I read on your website bio that you get very hands on in researching your books. What’s the most outrageous thing you’ve done in the name of research?

That depends on your definition of outrageous. I did a tree top adventure that included climbing and zip lining through the trees to research a character avoiding capture by traveling in the tree canopy. I visited a men’s maximum security prison – that was the scariest thing I’ve done. I took a number of glass classes to learn how to work with glass, including blowing glass, cutting, fusing, and making beads for jewelry.   <I agree, the prison sounds very scary!>

How do you approach world building?

Through the eyes of the main protagonist. I don’t do a ton of world building before writing a story – I just decide on the basics. I start with a character and a situation and the world develops as I write. I did have to draw a map for the Healer books because they were going to be traveling and their world was in turmoil. It was fun making that map and I wrote a blog post about it.  If anyone is interested they can go here:  <Thanks!>

What tips do you have for writing a successful series?

Keep a series bible! <Great advice. Dee Davis said the same thing!> When I wrote my first book, Poison Study, I thought it would be a standalone novel and didn’t keep good notes on the characters or anything.  When Harlequin bought the book they wanted a second one, then a third came naturally.  Next thing I know I have a spin off series and nine years later, I’m writing another set of 3 Study books. I really wished I kept better track of everything and everyone. I’ve a dedicated reader who is working on a spread sheet for me now.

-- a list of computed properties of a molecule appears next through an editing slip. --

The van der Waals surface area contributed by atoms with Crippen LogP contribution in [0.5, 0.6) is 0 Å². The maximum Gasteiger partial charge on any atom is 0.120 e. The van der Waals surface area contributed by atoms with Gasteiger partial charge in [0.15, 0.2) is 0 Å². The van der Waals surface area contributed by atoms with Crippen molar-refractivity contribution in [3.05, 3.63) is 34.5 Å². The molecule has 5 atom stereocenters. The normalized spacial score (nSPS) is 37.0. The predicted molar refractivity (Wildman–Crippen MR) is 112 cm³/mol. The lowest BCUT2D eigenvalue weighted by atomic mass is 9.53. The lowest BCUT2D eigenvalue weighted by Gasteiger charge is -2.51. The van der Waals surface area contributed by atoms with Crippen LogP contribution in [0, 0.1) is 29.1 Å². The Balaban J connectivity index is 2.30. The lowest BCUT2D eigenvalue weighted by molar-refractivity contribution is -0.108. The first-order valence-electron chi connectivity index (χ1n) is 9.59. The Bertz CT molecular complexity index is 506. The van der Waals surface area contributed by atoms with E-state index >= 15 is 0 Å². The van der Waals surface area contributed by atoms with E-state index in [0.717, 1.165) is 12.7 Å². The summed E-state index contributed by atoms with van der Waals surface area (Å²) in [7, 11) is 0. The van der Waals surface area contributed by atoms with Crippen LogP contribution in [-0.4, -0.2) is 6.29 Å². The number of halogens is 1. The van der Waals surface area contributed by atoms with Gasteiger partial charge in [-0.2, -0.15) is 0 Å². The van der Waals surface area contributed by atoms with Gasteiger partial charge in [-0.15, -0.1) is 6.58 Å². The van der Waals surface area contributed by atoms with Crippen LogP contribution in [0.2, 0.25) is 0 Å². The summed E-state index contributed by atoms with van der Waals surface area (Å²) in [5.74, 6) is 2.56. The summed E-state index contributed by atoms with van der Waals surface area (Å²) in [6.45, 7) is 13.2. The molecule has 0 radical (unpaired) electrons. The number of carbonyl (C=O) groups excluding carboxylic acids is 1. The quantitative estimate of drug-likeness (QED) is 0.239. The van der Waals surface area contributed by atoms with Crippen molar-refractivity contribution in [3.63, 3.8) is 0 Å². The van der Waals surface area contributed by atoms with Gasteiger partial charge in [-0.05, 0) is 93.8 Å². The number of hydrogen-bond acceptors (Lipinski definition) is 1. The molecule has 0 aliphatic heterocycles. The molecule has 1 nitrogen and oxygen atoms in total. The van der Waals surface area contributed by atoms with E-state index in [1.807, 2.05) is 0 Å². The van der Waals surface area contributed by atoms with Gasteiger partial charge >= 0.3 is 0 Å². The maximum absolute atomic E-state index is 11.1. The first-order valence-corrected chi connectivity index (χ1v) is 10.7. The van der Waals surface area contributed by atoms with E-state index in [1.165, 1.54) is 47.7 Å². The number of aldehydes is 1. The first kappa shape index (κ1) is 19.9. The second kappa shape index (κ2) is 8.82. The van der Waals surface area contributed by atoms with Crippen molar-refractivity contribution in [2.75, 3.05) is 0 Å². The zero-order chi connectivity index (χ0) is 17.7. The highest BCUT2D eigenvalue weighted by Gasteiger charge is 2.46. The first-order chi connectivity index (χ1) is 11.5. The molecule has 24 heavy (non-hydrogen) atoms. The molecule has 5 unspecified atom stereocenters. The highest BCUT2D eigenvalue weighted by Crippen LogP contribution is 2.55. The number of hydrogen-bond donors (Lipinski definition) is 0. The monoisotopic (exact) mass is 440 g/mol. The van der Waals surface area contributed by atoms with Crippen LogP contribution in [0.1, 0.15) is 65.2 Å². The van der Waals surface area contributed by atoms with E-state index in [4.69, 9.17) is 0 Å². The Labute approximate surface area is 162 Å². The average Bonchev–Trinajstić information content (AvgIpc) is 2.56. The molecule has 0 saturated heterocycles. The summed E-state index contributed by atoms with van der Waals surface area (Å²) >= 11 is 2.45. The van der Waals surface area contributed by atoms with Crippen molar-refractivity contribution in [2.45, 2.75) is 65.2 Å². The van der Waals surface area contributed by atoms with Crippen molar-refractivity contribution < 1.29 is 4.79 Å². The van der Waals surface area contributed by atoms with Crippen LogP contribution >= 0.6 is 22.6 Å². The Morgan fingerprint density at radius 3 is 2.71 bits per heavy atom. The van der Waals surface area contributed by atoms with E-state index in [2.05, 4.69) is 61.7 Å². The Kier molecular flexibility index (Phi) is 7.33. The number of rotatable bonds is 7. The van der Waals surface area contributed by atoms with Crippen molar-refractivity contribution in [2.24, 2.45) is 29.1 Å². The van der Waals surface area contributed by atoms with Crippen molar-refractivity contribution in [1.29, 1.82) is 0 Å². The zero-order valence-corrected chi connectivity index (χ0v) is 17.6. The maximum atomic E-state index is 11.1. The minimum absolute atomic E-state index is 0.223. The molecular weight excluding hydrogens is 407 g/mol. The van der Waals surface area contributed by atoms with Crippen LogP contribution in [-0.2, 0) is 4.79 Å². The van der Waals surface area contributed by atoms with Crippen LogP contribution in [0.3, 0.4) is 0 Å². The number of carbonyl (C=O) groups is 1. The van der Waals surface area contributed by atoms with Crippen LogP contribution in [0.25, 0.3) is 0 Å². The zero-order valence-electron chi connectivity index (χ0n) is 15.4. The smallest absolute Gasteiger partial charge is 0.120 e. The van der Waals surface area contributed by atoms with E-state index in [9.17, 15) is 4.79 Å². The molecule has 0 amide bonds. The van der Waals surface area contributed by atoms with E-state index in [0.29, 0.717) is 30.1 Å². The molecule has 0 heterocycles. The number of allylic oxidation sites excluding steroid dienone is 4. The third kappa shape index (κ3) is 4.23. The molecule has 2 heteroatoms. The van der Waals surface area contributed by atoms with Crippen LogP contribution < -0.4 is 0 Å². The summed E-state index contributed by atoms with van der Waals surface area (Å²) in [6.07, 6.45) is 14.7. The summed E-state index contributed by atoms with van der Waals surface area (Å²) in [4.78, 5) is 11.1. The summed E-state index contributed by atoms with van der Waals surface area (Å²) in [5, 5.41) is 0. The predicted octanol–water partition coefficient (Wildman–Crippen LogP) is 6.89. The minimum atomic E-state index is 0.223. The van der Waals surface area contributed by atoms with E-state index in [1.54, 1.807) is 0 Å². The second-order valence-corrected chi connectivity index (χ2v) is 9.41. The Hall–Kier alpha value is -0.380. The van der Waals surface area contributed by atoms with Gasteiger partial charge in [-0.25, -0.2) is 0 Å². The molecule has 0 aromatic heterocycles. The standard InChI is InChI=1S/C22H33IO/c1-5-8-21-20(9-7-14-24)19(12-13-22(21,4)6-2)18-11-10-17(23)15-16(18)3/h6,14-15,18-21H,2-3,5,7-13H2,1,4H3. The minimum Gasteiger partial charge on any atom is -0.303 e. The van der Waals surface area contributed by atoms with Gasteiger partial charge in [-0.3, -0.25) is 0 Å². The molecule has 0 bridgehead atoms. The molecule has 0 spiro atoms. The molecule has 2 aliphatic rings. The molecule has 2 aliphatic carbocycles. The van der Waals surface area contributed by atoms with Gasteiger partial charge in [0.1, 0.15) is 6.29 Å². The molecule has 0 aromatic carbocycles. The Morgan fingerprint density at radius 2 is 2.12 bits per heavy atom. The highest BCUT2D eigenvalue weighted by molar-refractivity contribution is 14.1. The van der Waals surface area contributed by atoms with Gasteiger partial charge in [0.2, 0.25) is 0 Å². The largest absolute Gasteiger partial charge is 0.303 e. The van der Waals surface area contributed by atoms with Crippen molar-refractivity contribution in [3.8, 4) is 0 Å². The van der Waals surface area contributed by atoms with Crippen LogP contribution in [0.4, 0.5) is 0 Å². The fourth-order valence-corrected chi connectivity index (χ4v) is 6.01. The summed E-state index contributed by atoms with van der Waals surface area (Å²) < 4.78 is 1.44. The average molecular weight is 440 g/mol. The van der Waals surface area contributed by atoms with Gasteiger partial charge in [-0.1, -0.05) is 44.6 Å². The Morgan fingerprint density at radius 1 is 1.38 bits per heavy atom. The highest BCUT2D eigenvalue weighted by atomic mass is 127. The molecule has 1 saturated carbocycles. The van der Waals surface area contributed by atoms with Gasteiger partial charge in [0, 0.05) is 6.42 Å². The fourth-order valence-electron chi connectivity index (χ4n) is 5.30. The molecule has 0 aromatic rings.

Another tip is to plant little clues in your first book that you can expand on in the next books.  JK Rowling was a master at this in her Harry Potter series – even the smallest thing that didn’t seem relevant at the time, would come back in a future book. Also make sure each book has an ending. That the major plot/problem is solved during that book.  You can leave other threads untied, but in order for the reader to feel like she had a satisfying read, then that is important.

What’s your favorite/most productive time of the day to write? Do you need a certain type of atmosphere to write (noise, silence)?

My most productive time to write is from 10:00 p.m. to 3:00 a.m. I’ve always been a night owl and once my kids were able to get themselves up and on the bus, I switched to writing at night. I play music while writing – mostly pop so I don’t really listen to the lyrics and I drink a thermos full of decaf tea.

How do you spend your time when you’re not writing?

I do have two teenagers and there’s the soccer games, marching band, laundry type of things that dominated my non-writing time. When I have time to myself, I enjoy reading, playing volleyball, and taking pictures. I also love to travel and have gone to some exotic locations.


Here are some rapid-fire questions.

Where’s the most interesting place you’ve lived or visited?  I loved visiting China and hope to return for a longer visit next time.

Print book or digital?  Print – I still enjoy the feel and smell of a book in my hands. I do read digital when I’m traveling – it minimizes the weight of my suitcase.

Book or author who inspired you to become a writer:  Dick Francis.

Favorite color:  Red.

Dream date (place and person):  Chris Hemsworth in Paris.  <Yes, please!>

Favorite movie: The Princess Bride.  <It’s one of mine, too!>

Favorite ice cream flavor:  Mint chocolate chip.  <Another favorite. Must be something about the name Maria!>

Italian or Chinese food: Italian. I love pasta!

Favorite season: Winter. I also enjoy skiing.

Jamie Dornan or Colin O’Donoghue?  Colin O’Donoghue!   <Agree, although Jamie is pretty fine to look at, too!>


You can catch up with Maria at the Put Your Heart in a Book Conference next month, where she’ll be signing her award winning books. Visit our website for more information. But hurry, registration closes October 4th!

Maria V. Snyder